28 July, 2020


Driving under the influence of alcohol or other intoxicating substances is a serious crime in Denver. You may face hefty fines and serious penalties. Therefore. It’s best to learn the basics of DUI, understand the regulations associated with these issues, and try to stay out of trouble. Here are five important things you should know about DUI in Denver.

1. DUI is a serious crime in Colorado

It is illegal to drive under the influence. In Colorado, it’s known as DUI. That means you should not drive with a BAC (Blood Alcohol Content) of 0.08% or more. It is also illegal to be in charge of a vehicle or drive while your ability is impaired (DWAI). Therefore, you shouldn’t drive when your BAC is 0.05% or more. For all drivers under the age of 21, it is against the law to drive with a BAC of 0.02%.

2. DUI penalties

The penalties imposed for DUI offenses in Denver vary. Some of the factors that contribute to this variation include;

The estimated BAC
Driver’s age
Prior DUI or DWAI convictions
Type of license
The impairing substances
The experience and skills of the driver’s lawyer
The personality and beliefs of the judge hearing the case
Presence of minors in the vehicle
The consequences of the offense (this could be injuries, property damage, and more)

If you are charged with DUI, consider talking to an experienced attorney. He or she can help you understand a few complex elements of Colorado’s DUI laws and represent your best interests during the hearings.

If you’re 21 years or older and convicted of DUI for the first time, you will face up to 12 months’ imprisonment. Your driving license will be suspended for nine months, and you will be required to take an alcohol education course. You might be asked to pay a fine of $600 to $1000 and up to 96 hours of community service. The penalty for the first DWAI is up to 180 days’ imprisonment. About eight points will be added to the offender’s driving record, pay a fine of $200 to $500, and serve up to 48 community services.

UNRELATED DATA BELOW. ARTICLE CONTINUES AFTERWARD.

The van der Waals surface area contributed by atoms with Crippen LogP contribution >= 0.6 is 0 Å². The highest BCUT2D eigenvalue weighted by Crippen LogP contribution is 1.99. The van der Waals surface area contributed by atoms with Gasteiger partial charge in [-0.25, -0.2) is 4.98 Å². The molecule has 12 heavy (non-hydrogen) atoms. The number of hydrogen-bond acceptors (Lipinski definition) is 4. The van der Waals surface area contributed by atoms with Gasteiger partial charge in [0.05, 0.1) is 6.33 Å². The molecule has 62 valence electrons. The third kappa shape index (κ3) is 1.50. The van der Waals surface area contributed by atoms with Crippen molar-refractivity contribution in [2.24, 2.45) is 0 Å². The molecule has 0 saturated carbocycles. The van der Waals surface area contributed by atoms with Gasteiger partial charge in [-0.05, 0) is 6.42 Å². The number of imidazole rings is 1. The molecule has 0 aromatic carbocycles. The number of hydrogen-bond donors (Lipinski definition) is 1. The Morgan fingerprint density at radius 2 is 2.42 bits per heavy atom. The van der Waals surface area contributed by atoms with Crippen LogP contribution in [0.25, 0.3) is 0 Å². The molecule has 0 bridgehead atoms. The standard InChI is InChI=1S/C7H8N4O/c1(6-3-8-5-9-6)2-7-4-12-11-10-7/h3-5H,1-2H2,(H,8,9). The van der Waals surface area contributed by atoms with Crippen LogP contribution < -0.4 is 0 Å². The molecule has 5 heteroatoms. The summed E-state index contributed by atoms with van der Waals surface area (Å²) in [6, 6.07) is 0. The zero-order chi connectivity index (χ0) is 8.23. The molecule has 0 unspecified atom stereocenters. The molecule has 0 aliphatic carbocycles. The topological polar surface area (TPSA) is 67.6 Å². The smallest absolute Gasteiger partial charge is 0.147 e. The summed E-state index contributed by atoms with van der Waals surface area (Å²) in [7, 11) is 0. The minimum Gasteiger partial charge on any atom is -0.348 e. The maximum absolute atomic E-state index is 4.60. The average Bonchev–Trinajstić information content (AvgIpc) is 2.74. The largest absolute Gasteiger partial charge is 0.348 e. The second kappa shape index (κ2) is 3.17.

If a driver under the age of 21 is convicted of DUI or DWAI, their driving license will be suspended for three months and four points added to their driving record. Note that penalties are likely to increase greatly for repeated crimes. Depending on the judge and unique circumstances associated with the offense, some DUI offenders may have ignition interlock devices installed in their vehicles.

3. Sobriety tests

If a law enforcement officer suspects that you are violating DUI regulations, they might ask you to take a sobriety test. This could be a chemical test or field sobriety test. All states require drivers to take a chemical test (alcohol breath test). On the other hand, no state requires drivers to take a field sobriety test. So, you can choose to take the test or decline. Contact your attorney before taking any tests. Remember, refusing to take a sobriety test could be used as evidence against you.

4. Avoid arrest

The best way to avoid DUI-related arrests is by abstaining from alcohol and other intoxicating substances. Also, you can use public transportation or ask a friend to drive you home. Enjoying alcohol isn’t bad, but you should never drink and drive.

5. If You Are Arrested for DUI, contact a Denver DUI Attorney

If you get arrested for DUI-related offenses, contact an experienced Denver DUI attorney at the Law Office of Steven J. Pisani immediately. Our legal team has in-depth understanding of the DUI regulations in Colorado and can help you.